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Most small business owners in the United States structure themselves as a business entity in the simplest way possible – sole proprietor or simple partnership if they have a low liability risk, LLC or subchapter-S Corporation for greater liability protection.

These four main business structures all feature something few are talking about today – the flow-through of all income to the owners personal income and his 1040.

How the proposed budget and other potential changes may affect his budget can and will directly affect those (s)he employs because the bottomline is the owners income.

Let’s set up a hypothetical couple, married, two kids.  The husband is the primary earner since the kids are small and his wife helps with the business, but isn’t an employee.  His business nets him an income of $300,000 a year.  After federal taxes, social security and medicare (which he must pay both sides of, employer and employee) and living in a no state tax state, taking nothing but the standard and personal deductions, takes home $209,181 each year.  Note, he paid out, in various taxes $90,819 of his earnings from his business.

A very respectable take home at the end of a year of hard work – taking home about $17,430 a month.

How will the family situation change, if the proposed changes take effect?

All things remaining the same, except his federal taxes going up, his take home will be reduced to $196,741; stated another way, doing the same exact thing he’s always done, he’ll now have to pay $9,440 more to the government, taking $787 less home each month.

Would your budget be affected if you had to take a $787 hit on your take home money?

Could it get worse for our business owner?

Sure could, especially if the powers that be decide to remove the cap on social security taxes – abolish the limit that currently exists that taxes the first $106,800 of income so that all income is now taxed.

Doing that, on top of the above hike in federal taxes now will take another $23,957 out of his household budget because right now he pays $13,243 for his social security contribution and will, if the cap is removed, then have to pay $37,200 instead.

Now this couple isn’t simply taking a $787 monthly hit on their income for their household, they’re now taking $2783 LESS home each month, with their annual take home reduced to $172,784….or a 28% reduction in his take home, taking his taxes and social security from $90,819 for a year to $127,216!

Now yes, there’ll be naysayers who can’t quite fathom why this is potentially a problem in our economy, they’ll say this couple should pay the higher amount, they can afford it. 

How many out there can truly say, with a straight face, they can easily take a 28% reduction in their take home pay?

If the hypothetical business owner doesn’t figure out how to adjust income to pay less taxes, he and his wife are going to sharply cut spending (they no longer have the same disposable income) and likely will begin to look at whom to layoff in their business since the wife can step in and do that work instead of their paying someone else to do it.

Either way the economy loses – be it through spending less on services and convenience, or by someone getting laid off to make up the $36,397 in additional tax burden the couple will have to face and deal with.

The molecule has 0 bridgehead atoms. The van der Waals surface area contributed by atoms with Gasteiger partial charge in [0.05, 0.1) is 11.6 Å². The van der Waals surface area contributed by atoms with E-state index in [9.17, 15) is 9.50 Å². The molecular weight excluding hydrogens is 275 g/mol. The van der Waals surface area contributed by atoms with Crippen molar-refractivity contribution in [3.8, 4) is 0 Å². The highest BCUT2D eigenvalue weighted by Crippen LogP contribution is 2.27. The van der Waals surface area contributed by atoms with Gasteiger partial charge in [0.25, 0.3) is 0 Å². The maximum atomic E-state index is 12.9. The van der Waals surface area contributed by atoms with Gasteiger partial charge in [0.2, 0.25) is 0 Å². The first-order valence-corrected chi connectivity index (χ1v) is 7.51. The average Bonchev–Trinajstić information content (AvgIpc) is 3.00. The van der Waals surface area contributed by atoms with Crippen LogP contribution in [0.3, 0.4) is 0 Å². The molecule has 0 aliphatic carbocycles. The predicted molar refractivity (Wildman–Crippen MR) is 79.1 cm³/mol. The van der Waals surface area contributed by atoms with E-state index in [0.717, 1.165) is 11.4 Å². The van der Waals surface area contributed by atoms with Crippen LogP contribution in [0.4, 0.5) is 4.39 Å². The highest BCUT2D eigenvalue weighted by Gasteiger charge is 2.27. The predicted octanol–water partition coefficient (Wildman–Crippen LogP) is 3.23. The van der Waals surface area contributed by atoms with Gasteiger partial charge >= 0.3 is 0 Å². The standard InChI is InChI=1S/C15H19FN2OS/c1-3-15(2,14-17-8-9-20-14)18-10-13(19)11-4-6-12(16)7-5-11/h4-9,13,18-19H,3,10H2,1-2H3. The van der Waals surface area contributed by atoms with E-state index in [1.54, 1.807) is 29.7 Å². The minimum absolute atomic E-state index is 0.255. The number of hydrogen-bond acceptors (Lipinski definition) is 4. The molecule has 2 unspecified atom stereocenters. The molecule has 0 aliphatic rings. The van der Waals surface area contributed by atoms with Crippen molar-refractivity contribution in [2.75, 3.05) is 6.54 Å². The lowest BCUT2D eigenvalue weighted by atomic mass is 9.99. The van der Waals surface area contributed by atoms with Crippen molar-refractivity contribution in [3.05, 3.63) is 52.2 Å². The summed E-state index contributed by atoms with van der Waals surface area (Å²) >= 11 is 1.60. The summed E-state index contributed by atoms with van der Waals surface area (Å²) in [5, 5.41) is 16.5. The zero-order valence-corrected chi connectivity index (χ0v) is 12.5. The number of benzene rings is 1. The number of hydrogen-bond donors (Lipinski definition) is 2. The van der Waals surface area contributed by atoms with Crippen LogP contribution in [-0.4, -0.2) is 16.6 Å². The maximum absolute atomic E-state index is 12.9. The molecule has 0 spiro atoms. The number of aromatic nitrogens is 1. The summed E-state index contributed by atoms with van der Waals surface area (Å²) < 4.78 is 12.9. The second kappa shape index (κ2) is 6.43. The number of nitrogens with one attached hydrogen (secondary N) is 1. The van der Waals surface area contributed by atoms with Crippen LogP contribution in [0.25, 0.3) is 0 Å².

Take $36,397 out of this couple’s disposible income equation and you’re likely to be hitting the service sector – they’ll reduce meals out, salon services, cleaning services, etc. because they have $3,033 LESS to spend on services each month – and it will domino through the economy as each service provider makes less, they’ll need to cut back on their own use of services, and so on and so on.

Just food for thought, especially when you consider that in an interview, Obama told Fox News:

“In terms of raising the cap on the payroll tax, right now everybody who’s making $102,000 or less pays 100 percent of payroll tax on 100 percent of their income. There are about 3 percent to 4 percent of Americans who are above $102,000 in income every year. So if you want to talk about who’s middle class, me giving cuts to folks making $60,000 or $70,000, and potentially asking more from friends of mine like Warren Buffett. That’s a debate I’m happy to have…because it’s the people making $75,000, $50,000, $60,000 who are hurting.”

Last night Keith Olbermann railed Mitch McConnell, naming him ‘Worst Person in the World’  for suggesting that

“When our good friends on the other side of the aisle say raising taxes on the wealthy, they really mean small businesses,” in an interview on CNN’s Late Edition.

Here is what Olbermann ranted on about:

“…more importantly, if you own a small business and it pushes your own income over 250-grand and you haven’t incorporated and you haven’t been able to enjoy lower taxes that result and you’re still treating it as your personal income, you better ask to see your accountants diploma because in the vast majority of cases either you or he is crazy.”

Olbermann simply failed to do his homework, and instead relied upon supposed fact checking that wasn’t complete.  Instead, he referred to the statement as “Joe the Plumber crap” and said that checking the facts revealed only 2% of small businesses would be affected.